|Turns out, the thumbs-up gesture is an extremely awkward one for me.|
I was with a friend in Naperville, Illinois, when we suddenly realized that we were only an hour from the Wisconsin border and neither of us had been to Milwaukee, another 40 minutes past that. So we drove the buck forty just so we could say we ate dinner there.
It’s a beautiful city, that Milwaukee. Seriously. I mean, maybe it was just the few blocks we walked near the edge of Lake Michigan or that my expectations were somewhere closer to streets lined with broken beer bottles, windows filled with cow carcasses, and everything tinted in blues and yellows that had faded decades ago, but Milwaukee really surprised me. Also, I’m not sure where I get my expectations from.
The weird part about the experience, though, was that it was a ghost city. Hardly anybody was out. The weather was nice, it was early on a Thursday evening, but I pass more people in my living room on any given day than I did walking the sidewalks of Milwaukee for two hours.
There was one guy. He just stood there by the Milwaukee River, brazen, completely at ease with being his own company in a deserted city, both thumbs stuck out like he was hitchhiking down a two-lane highway and didn’t care which way he went.
He was the Fonz.
Well, the Bronze Fonz.
My biggest reason for wanting to jump the Wisconsin border was that I don’t have the state represented on OTIS. And, off the top of my head, the easiest oddity to visit that I knew of was this Milwaukee statue. So, sorry about that, Wisconsin. I know you have much cooler stuff…except that you kind of don’t because, well, Fonz.
The Fonz, aka Fonzie, aka Arthur Fonzarelli is, of course, the leather jacket-wearing rebel with a laugh track from Happy Days, the 1970s-1980s sitcom about the 1950s-1960s. Played by Henry Winkler, the Fonz was a guru to the less cool, a master of the “on” switch, a man who wore pretty girls like armbands and whose greatest sin was water skiing over live sharks.
Happy Days ran 11 wildly varying seasons, going from gentle character comedy to wacky situational all the way to the outlandish. This was the show that spun off Mork & Mindy, after all. But the one takeaway from the show, the one thing we still reference and reverence, is the Fonz.
After all, he gave us cool.
Now, cool was around before Fonzie, sure, but the Jews knew not to murder before the Ten Commandments, too. The stone tablets just codified it for them. And that’s what the Fonz did. He codified cool. And for it he gets a golden idol in Milwaukee.
The Fonz’s connection to Milwaukee is that the show was set there. And the people who made that connection set in bronze is the cable channel TV Land. Sort of.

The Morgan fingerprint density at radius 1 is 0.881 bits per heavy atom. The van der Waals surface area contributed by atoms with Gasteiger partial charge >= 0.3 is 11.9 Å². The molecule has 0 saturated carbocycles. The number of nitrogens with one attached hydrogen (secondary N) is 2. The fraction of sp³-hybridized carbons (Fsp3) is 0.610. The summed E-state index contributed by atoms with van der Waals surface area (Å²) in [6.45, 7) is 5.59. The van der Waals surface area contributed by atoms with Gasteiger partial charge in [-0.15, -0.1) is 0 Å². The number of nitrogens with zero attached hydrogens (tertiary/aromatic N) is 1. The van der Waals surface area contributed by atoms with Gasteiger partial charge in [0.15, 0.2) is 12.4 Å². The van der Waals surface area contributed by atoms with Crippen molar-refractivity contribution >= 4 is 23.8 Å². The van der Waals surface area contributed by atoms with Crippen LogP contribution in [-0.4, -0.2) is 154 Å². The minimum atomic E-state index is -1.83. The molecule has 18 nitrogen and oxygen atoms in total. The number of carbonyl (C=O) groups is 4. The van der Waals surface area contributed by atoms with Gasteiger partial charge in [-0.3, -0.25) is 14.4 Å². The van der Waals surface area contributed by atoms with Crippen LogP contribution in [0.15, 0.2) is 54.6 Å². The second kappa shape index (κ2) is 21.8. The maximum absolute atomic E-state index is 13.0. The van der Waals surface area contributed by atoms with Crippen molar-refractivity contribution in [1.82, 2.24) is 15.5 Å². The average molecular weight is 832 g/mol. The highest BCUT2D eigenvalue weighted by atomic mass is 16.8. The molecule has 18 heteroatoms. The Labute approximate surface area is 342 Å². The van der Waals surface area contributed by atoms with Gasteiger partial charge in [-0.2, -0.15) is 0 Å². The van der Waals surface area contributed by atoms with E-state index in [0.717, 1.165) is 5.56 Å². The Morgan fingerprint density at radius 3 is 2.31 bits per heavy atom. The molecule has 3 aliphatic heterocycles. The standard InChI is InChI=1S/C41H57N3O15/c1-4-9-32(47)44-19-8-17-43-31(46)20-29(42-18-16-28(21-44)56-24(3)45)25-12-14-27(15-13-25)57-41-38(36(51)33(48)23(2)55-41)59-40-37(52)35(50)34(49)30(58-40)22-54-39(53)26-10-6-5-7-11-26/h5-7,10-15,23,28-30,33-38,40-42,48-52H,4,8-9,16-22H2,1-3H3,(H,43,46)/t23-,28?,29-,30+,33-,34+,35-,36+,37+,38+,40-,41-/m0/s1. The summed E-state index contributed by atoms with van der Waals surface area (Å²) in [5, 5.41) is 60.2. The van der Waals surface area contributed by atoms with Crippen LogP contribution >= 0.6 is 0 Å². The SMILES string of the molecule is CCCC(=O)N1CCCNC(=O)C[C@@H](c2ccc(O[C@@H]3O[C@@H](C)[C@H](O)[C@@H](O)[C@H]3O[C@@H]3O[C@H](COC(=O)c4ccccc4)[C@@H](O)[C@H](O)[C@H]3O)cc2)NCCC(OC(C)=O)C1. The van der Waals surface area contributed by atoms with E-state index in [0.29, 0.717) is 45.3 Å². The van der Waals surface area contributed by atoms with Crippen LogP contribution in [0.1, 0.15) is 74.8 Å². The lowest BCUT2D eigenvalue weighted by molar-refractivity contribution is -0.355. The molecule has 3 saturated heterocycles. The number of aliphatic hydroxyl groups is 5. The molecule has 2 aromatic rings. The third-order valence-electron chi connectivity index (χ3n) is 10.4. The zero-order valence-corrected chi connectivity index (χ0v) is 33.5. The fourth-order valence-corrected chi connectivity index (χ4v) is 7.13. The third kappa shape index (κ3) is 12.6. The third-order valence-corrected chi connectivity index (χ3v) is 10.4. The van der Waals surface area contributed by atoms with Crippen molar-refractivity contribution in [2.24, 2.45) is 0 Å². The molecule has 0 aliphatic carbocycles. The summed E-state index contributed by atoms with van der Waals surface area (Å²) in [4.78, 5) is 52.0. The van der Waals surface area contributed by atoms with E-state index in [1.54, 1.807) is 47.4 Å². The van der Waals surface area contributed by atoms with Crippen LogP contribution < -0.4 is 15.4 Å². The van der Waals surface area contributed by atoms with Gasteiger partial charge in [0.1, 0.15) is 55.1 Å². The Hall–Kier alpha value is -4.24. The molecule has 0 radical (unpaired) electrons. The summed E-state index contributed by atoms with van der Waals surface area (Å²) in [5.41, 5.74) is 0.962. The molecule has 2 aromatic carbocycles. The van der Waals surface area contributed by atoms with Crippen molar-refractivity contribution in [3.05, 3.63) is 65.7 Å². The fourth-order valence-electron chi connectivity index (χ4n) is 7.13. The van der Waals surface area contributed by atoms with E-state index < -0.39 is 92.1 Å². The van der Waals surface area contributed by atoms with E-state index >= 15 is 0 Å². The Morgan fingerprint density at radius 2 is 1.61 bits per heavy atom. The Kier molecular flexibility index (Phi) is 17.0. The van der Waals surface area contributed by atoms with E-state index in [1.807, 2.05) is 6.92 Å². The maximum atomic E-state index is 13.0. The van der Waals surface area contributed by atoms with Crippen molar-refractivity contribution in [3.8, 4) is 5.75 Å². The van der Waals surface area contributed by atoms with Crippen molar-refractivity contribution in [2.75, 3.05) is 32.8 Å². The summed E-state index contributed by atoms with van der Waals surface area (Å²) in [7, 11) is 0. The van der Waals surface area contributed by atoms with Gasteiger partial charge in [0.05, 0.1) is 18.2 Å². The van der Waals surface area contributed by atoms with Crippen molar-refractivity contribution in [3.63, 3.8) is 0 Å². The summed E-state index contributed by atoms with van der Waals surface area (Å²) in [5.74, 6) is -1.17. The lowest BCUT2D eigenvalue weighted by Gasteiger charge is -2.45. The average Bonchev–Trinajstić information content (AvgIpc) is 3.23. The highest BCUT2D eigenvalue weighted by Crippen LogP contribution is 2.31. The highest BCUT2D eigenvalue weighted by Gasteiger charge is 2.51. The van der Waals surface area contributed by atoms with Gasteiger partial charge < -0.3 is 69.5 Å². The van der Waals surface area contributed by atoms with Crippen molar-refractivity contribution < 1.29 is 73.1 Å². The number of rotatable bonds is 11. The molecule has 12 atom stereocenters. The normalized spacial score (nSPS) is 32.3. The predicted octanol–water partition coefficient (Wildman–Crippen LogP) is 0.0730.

In the early 2000s, TV Land sponsored a series of bronze statues of famous sitcom characters erected in spots relevant to the character. Bewitched’s Samantha in Salem, Massachusetts. The Honeymooners’ Ralph in in New York City. The Andy Griffith Show’s Andy (holding the hand of Opie, played by Happy Days star Ron Howard...so that's two cast members with bronze statues) in Mount Airy, North Carolina. They didn’t really sponsor the Bronze Fonz, although the metal plaque between his boots lists them as one of the donors.
However, the people of Milwaukee were inspired enough by TV Land’s efforts that they raised the funds for their own fictional character statue, trumping those other statues by unveiling one of the most popular characters in the history of TV. It was during a ceremony in August of 2008, and was attended by Henry Winkler himself and most of the rest of the Happy Days cast. Even Laverne and Shirley were there.
The 5’6’’ statue is set right on the city’s Riverwalk where it intersects E. Wells Street, beside a Chinese restaurant. The clothes and hair on the statue are colorized, and he’s beaming a smile so wide it continues all the way to his outstretched thumbs.
Unfortunately, the Bronze Fonz looks like he’s seen happier days. The black on his leather jacket was chipped, and his pants seemed to have transmuted from jean blue to something like bright teal. No mistaking the cool, though.
I mean, this is how cool even just a statue of the Fonz is. Despite the barrenness of the city, despite it being 30 years since the show went off the air (I’m not counting this), we still had to wait our turn to get a picture with him.
These happy days are yours and mine. Happy Days.